This was a fairly hard denomination to choose a single coin from because there aren’t alot of truly rare gold dollars and the most famous issues (the 1849-C Open Wreath and the 1861-D) don’t have a single really memorable survivor. So with some thought, I chose a coin that I actually had in my hands the other day and which was sort of an impetus for this article: the Brand-Akers 1863 gold dollar, graded MS68 by PCGS.
The 1863 is the single rarest Philadelphia gold dollar despite a mintage of 6,200 business strike. There are a number of branch mint gold dollars with lower mintages but they not to be found in supergrades. There are 14 Philadelphia gold dollars with lower mintages than the 1863 but these tend to have been saved in higher grades. A few of the dates have incredible individual coins known (the 1864 in PCGS MS69 quickly comes to mind) but they are not as rare, overall, as the 1863.
The Brand 1863 gold dollar was purchased by famed dealer-collector David Akers as Lot 29 in Part One of the Virgil Brand auction, held by Bowers and Merena in November 1983. It sold for $15,400. Akers kept this coin as part of his personal collection until a few years ago when he sold it via private treaty to a West Coast collector who is forming an incredible, high grade set of gold dollars.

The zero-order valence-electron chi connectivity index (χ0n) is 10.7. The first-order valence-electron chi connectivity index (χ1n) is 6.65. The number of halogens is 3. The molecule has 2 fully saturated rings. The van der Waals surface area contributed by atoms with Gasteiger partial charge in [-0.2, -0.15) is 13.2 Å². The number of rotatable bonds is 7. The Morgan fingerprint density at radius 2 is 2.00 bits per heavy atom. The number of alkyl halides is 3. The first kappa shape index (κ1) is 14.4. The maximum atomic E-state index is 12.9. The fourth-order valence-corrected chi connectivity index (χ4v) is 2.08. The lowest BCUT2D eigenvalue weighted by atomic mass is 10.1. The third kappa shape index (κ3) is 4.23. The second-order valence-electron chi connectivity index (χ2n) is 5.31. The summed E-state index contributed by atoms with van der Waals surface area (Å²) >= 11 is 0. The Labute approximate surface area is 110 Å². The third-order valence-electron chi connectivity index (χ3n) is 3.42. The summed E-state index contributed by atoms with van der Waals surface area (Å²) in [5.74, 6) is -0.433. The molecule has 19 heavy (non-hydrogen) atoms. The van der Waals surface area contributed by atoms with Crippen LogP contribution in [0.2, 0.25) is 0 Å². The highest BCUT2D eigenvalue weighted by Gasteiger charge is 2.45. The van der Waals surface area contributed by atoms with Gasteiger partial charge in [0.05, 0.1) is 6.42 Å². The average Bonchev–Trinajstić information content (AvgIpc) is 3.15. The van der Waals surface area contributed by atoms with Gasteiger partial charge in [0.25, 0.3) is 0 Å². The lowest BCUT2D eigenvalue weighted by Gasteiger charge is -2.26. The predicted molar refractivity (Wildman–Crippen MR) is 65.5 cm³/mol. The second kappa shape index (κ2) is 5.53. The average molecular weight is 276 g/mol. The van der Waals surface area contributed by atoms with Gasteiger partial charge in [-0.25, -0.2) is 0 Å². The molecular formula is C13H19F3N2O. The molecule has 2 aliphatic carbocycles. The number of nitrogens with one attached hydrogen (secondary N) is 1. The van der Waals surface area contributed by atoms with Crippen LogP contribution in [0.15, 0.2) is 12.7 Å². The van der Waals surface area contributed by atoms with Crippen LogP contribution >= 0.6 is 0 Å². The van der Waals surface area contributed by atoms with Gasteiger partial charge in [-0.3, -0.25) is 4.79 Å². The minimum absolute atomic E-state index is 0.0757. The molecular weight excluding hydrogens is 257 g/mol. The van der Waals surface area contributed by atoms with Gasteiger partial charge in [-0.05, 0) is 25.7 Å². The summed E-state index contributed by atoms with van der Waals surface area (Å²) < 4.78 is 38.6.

The Brand 1863 dollar is a true “wonder coin” with amazing surfaces that literally drip with luster. When I was looking at it the other day, my first comment (made out loud) was “wow, what a coin! I’d be impressed with this if it was an 1880′s date, let alone an 1863.”
As I recall, this was Dave Akers’ favorite gold dollar and that’s saying something given that he a) saw, owned or sold nearly every great gold dollar in existence and b) personally loved gold dollars and collected them with an unbridled passion.